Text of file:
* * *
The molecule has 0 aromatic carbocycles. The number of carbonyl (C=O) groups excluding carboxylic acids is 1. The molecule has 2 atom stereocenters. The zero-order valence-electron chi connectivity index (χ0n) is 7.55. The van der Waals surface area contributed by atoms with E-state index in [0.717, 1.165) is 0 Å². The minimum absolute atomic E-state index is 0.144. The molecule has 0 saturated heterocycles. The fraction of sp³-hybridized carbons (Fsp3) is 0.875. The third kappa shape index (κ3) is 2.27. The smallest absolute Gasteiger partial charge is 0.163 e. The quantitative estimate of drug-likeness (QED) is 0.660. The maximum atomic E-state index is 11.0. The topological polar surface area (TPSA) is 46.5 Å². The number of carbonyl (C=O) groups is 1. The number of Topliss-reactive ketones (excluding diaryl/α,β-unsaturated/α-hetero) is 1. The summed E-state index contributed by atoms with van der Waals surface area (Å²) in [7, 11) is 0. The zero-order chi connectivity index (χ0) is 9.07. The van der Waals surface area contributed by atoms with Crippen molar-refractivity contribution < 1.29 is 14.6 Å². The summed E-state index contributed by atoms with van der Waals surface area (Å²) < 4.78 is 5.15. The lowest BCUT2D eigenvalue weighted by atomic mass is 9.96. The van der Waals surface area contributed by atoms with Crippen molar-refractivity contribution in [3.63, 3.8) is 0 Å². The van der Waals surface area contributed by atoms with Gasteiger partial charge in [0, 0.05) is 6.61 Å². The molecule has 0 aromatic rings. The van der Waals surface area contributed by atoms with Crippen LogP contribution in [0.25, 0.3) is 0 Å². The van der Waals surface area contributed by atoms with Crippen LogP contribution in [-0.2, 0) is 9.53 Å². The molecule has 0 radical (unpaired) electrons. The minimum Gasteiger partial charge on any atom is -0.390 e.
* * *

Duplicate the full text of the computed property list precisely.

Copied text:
The molecule has 0 aromatic carbocycles. The number of carbonyl (C=O) groups excluding carboxylic acids is 1. The molecule has 2 atom stereocenters. The zero-order valence-electron chi connectivity index (χ0n) is 7.55. The van der Waals surface area contributed by atoms with E-state index in [0.717, 1.165) is 0 Å². The minimum absolute atomic E-state index is 0.144. The molecule has 0 saturated heterocycles. The fraction of sp³-hybridized carbons (Fsp3) is 0.875. The third kappa shape index (κ3) is 2.27. The smallest absolute Gasteiger partial charge is 0.163 e. The quantitative estimate of drug-likeness (QED) is 0.660. The maximum atomic E-state index is 11.0. The topological polar surface area (TPSA) is 46.5 Å². The number of carbonyl (C=O) groups is 1. The number of Topliss-reactive ketones (excluding diaryl/α,β-unsaturated/α-hetero) is 1. The summed E-state index contributed by atoms with van der Waals surface area (Å²) in [7, 11) is 0. The zero-order chi connectivity index (χ0) is 9.07. The van der Waals surface area contributed by atoms with Crippen molar-refractivity contribution < 1.29 is 14.6 Å². The summed E-state index contributed by atoms with van der Waals surface area (Å²) < 4.78 is 5.15. The lowest BCUT2D eigenvalue weighted by atomic mass is 9.96. The van der Waals surface area contributed by atoms with Crippen molar-refractivity contribution in [3.63, 3.8) is 0 Å². The van der Waals surface area contributed by atoms with Gasteiger partial charge in [0, 0.05) is 6.61 Å². The molecule has 0 aromatic rings. The van der Waals surface area contributed by atoms with Crippen LogP contribution in [0.25, 0.3) is 0 Å². The van der Waals surface area contributed by atoms with Crippen LogP contribution in [-0.2, 0) is 9.53 Å². The molecule has 0 radical (unpaired) electrons. The minimum Gasteiger partial charge on any atom is -0.390 e.